Top-ranked architecture firm Lake|Flato recently completed a significant renovation of its San Antonio, Texas office.
In addition to thoughtful design, aggressive sustainability goals, deconstruction, product reuse, and upcycling, they deployed a state-of-the-art technology strategy designed to be inclusive, support creativity, and enhance collaboration.
This article highlights some of the technological features of Lake|Flato's office transformation.
Sketching on a live Enscape rendering
Going against standard convention, the office is entirely wireless. None of the desks have wired network cables, and after six months of usage, everything is working as designed.
Two strategies make this possible:
- 100% virtualization
- 100% WIFI-6
Every designer has a Dell tablet that connects to a more powerful computer in the server room. This method is used in the office, at home, while traveling, and on the job site. Therefore, no large files are ever leaving the server room, which enhances data security and integrity. The only thing leaving the server room and traveling over the robust WIFI-6 system is a video feed. It's like everyone is watching a YouTube video simultaneously.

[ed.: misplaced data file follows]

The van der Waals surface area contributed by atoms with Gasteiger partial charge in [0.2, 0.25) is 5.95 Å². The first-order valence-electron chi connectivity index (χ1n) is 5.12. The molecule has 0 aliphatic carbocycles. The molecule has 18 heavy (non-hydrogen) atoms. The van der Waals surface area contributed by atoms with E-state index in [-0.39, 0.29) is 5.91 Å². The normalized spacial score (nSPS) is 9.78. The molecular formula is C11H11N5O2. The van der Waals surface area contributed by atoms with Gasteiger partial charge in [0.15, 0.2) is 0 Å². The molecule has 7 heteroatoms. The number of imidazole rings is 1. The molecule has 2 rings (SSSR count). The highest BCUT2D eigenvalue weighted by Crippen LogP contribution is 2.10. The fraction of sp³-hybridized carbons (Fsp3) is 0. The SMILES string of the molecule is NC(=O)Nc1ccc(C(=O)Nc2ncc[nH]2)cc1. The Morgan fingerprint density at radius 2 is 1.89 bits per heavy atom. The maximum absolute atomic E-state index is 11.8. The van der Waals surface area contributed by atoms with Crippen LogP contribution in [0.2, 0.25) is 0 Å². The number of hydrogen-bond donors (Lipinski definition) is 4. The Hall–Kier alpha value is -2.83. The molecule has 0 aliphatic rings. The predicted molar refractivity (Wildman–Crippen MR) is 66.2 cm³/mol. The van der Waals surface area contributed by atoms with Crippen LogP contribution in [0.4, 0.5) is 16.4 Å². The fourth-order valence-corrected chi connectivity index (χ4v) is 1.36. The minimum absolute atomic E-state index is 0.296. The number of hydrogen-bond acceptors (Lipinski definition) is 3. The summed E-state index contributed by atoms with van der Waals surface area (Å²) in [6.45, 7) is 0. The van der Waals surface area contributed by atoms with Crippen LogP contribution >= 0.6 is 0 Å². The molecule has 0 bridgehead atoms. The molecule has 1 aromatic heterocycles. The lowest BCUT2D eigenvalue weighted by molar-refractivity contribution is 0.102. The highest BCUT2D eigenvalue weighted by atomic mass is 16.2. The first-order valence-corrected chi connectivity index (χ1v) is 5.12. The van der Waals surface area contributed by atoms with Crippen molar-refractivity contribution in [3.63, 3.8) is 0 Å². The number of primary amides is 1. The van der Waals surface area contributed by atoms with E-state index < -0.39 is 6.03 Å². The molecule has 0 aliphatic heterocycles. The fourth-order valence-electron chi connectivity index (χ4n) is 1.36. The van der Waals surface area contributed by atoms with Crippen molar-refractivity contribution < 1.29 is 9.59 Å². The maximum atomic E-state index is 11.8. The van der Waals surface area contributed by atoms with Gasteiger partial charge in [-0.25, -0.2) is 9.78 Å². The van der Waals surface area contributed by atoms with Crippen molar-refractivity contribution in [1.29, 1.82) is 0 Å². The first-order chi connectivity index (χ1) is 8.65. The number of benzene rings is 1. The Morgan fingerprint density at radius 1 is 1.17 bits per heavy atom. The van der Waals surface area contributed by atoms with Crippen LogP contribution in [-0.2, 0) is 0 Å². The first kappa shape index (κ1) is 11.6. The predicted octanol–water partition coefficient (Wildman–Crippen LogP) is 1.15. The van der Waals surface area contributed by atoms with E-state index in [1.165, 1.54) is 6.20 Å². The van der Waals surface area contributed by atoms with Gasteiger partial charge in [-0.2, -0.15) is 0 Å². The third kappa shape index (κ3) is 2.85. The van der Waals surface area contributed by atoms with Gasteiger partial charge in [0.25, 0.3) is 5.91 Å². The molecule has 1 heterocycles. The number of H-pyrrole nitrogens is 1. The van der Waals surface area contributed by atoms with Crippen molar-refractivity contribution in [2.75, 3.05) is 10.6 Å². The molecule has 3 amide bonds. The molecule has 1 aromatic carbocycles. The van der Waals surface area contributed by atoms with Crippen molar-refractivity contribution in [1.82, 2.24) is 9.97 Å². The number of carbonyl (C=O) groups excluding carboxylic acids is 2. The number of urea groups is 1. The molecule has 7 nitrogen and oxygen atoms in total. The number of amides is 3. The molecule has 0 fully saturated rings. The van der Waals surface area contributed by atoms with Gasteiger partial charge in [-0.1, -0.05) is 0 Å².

The first component of this strategy was deployed at the beginning of the COVID-19 pandemic. The firm bought everyone a Dell tablet, display, and docking station for home use during the lockdown.
Fast forward, and this remains a cornerstone of Lake|Flato's hybrid work policy (the lightweight tablet stays with the designer), and the high-end computer that runs Rhino, Revit, Enscape, and more is just an internet connection away (it even works over a cellphone hotspot). Dell highlighted this in a blog post: Designing from the Home Office.
Watch this video for a tour of the renovated Lake|Flato office and learn more about the technology strategy, which is powered by Dell.
Portable Dell tablets docked at check-out desks
“Wireless everything” means designers can seamlessly move from a desk to the beautiful outdoor courtyard, conference rooms, Zoom rooms, or lobby, all while staying connected to their powerful desktop and apps, such as Enscape being powered by professional grade NVIDIA RTX series GPUs.
Collaboration in the Lake|Flato courtyard
Seamless connectivity in the Lake|Flato lobby
Zoom everything (+ sketching!)
Architects like to draw… all the time and on everything. It is a primary way in which they develop ideas and communicate design solutions to clients and stakeholders.
Lake|Flato chose Zoom and Zoom Rooms to facilitate robust video conferencing. In addition to supporting sketching, it aligns nicely with the “wireless everything” ethos as well.